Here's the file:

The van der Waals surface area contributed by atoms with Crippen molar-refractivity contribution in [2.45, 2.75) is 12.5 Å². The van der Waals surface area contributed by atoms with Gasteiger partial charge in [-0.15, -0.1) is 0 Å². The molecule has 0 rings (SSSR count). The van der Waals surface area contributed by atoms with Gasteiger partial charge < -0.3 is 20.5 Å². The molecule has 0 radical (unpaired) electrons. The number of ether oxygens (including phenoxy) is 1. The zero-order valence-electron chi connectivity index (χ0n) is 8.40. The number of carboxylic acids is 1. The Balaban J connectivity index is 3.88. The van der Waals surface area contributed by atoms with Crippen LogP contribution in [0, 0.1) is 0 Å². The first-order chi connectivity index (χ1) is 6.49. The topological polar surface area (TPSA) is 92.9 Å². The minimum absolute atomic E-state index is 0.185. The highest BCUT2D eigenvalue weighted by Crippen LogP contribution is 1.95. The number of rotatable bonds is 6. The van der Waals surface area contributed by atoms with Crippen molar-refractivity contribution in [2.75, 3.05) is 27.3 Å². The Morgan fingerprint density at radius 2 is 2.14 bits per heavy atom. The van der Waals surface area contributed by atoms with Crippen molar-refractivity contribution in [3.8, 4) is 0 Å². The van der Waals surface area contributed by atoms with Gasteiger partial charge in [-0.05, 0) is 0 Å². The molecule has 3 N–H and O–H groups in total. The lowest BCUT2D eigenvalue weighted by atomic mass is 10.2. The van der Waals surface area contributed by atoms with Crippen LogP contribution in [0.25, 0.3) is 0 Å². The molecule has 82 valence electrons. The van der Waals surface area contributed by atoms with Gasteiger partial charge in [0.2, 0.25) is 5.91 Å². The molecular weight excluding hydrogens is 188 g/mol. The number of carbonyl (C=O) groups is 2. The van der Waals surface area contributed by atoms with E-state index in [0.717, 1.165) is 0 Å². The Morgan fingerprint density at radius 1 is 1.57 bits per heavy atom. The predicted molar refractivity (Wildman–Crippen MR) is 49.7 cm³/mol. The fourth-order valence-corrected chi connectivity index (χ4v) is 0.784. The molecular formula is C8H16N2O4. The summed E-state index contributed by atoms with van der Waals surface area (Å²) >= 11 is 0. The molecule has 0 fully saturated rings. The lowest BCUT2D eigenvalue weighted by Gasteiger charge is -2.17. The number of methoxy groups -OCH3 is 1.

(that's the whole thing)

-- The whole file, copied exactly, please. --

The van der Waals surface area contributed by atoms with Crippen molar-refractivity contribution in [2.45, 2.75) is 12.5 Å². The van der Waals surface area contributed by atoms with Gasteiger partial charge in [-0.15, -0.1) is 0 Å². The molecule has 0 rings (SSSR count). The van der Waals surface area contributed by atoms with Gasteiger partial charge < -0.3 is 20.5 Å². The molecule has 0 radical (unpaired) electrons. The number of ether oxygens (including phenoxy) is 1. The zero-order valence-electron chi connectivity index (χ0n) is 8.40. The number of carboxylic acids is 1. The Balaban J connectivity index is 3.88. The van der Waals surface area contributed by atoms with Crippen LogP contribution in [0, 0.1) is 0 Å². The first-order chi connectivity index (χ1) is 6.49. The topological polar surface area (TPSA) is 92.9 Å². The minimum absolute atomic E-state index is 0.185. The highest BCUT2D eigenvalue weighted by Crippen LogP contribution is 1.95. The number of rotatable bonds is 6. The van der Waals surface area contributed by atoms with Crippen molar-refractivity contribution in [2.75, 3.05) is 27.3 Å². The Morgan fingerprint density at radius 2 is 2.14 bits per heavy atom. The van der Waals surface area contributed by atoms with Crippen molar-refractivity contribution in [3.8, 4) is 0 Å². The van der Waals surface area contributed by atoms with Gasteiger partial charge in [-0.05, 0) is 0 Å². The molecule has 3 N–H and O–H groups in total. The lowest BCUT2D eigenvalue weighted by atomic mass is 10.2. The van der Waals surface area contributed by atoms with Crippen LogP contribution in [0.25, 0.3) is 0 Å². The molecule has 82 valence electrons. The van der Waals surface area contributed by atoms with Gasteiger partial charge in [0.2, 0.25) is 5.91 Å². The molecular weight excluding hydrogens is 188 g/mol. The number of carbonyl (C=O) groups is 2. The van der Waals surface area contributed by atoms with E-state index in [0.717, 1.165) is 0 Å². The Morgan fingerprint density at radius 1 is 1.57 bits per heavy atom. The predicted molar refractivity (Wildman–Crippen MR) is 49.7 cm³/mol. The fourth-order valence-corrected chi connectivity index (χ4v) is 0.784. The molecular formula is C8H16N2O4. The summed E-state index contributed by atoms with van der Waals surface area (Å²) >= 11 is 0. The molecule has 0 fully saturated rings. The lowest BCUT2D eigenvalue weighted by Gasteiger charge is -2.17. The number of methoxy groups -OCH3 is 1.